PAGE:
So what are the drawbacks of plastic (sometimes called “rubber”) glue-on vanes for Olympic recurve archers? Since plastic vanes stabilize an arrow quicker, they also slow it down quicker. When you’re shooting long Field or 3D distances, and especially the 70-90 meter Fita ranges, you want your arrow to maintain as flat of trajectory as possible. Additionally, vanes with a larger surface area are more susceptible to weather-related variables like crosswinds. But spin wing type vanes (also called “mylar” vanes) can have these same drawbacks, especially lateral arrow movement from crosswinds since spin vanes often have just as much surface area as a standard plastic vane. In addition, Spin wing type vanes aren’t advantageous when it comes to durability and convenience. Properly and accurately fletching a mylar vane requires extra steps and a significant amount of time; marking your arrows with a tri-liner, painstakingly applying the double-sided tape to each vane then installing it onto the arrow by hand, and finally, adding the striping tape to the tip and tail of each vane to secure them. Given their fragility and tendency to tear and deform, you have to replace them a lot. That being said, there are a lot of brands out there – Spider vanes, KSL Jet6, the original Range-O-Matic Spin Wings – some are more durable than others. If you’re an archer who already uses spin vanes, none of this is news to you.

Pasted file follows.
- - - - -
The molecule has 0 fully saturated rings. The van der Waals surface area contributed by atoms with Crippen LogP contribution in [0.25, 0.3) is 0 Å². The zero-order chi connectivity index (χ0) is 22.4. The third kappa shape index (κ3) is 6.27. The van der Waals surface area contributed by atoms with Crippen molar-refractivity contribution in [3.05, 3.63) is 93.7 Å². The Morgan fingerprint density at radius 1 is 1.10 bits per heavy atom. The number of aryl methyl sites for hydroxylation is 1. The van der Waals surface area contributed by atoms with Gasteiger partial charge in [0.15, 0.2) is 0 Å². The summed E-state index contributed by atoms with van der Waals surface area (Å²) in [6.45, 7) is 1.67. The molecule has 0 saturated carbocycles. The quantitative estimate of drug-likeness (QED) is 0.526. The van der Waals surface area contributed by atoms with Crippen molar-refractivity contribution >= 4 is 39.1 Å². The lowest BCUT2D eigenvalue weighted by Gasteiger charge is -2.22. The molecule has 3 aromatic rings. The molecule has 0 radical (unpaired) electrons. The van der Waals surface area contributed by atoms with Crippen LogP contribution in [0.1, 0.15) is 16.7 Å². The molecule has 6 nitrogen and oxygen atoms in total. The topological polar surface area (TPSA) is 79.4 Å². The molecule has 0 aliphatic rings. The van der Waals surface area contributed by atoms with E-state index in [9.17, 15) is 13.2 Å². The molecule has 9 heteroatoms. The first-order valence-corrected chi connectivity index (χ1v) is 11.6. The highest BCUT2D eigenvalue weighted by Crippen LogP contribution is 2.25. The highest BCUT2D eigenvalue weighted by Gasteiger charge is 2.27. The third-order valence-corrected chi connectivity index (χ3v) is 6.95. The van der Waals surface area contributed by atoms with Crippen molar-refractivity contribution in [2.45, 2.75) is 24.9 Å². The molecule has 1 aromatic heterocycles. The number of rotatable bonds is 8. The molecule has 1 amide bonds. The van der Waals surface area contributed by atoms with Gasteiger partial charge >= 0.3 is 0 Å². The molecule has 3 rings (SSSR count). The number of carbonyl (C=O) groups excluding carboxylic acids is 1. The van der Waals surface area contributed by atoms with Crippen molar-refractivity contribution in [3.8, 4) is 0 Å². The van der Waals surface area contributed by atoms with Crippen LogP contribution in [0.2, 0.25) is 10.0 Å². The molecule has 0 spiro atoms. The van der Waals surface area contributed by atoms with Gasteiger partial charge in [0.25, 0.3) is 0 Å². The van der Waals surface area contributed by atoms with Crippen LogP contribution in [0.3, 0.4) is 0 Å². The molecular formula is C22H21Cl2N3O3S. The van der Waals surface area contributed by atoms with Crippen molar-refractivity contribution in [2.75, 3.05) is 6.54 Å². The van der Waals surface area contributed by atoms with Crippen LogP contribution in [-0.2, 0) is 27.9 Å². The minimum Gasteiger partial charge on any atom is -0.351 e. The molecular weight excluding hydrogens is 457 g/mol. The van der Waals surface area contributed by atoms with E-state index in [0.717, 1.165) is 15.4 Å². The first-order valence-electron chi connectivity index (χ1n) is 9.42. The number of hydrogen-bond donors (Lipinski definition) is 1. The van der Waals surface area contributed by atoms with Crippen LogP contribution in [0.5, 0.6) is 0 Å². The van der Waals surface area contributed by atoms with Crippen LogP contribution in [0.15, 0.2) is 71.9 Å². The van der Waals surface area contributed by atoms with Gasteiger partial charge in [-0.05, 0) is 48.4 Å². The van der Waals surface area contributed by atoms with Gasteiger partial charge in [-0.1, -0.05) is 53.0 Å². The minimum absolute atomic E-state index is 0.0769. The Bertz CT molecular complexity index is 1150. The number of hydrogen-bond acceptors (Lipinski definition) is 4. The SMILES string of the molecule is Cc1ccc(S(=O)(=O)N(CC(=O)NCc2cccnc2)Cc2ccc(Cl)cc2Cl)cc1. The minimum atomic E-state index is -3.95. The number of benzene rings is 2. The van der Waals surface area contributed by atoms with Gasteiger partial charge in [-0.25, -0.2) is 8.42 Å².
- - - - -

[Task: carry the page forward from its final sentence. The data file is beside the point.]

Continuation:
Why many Olympic recurve archers choose spin wing type vanes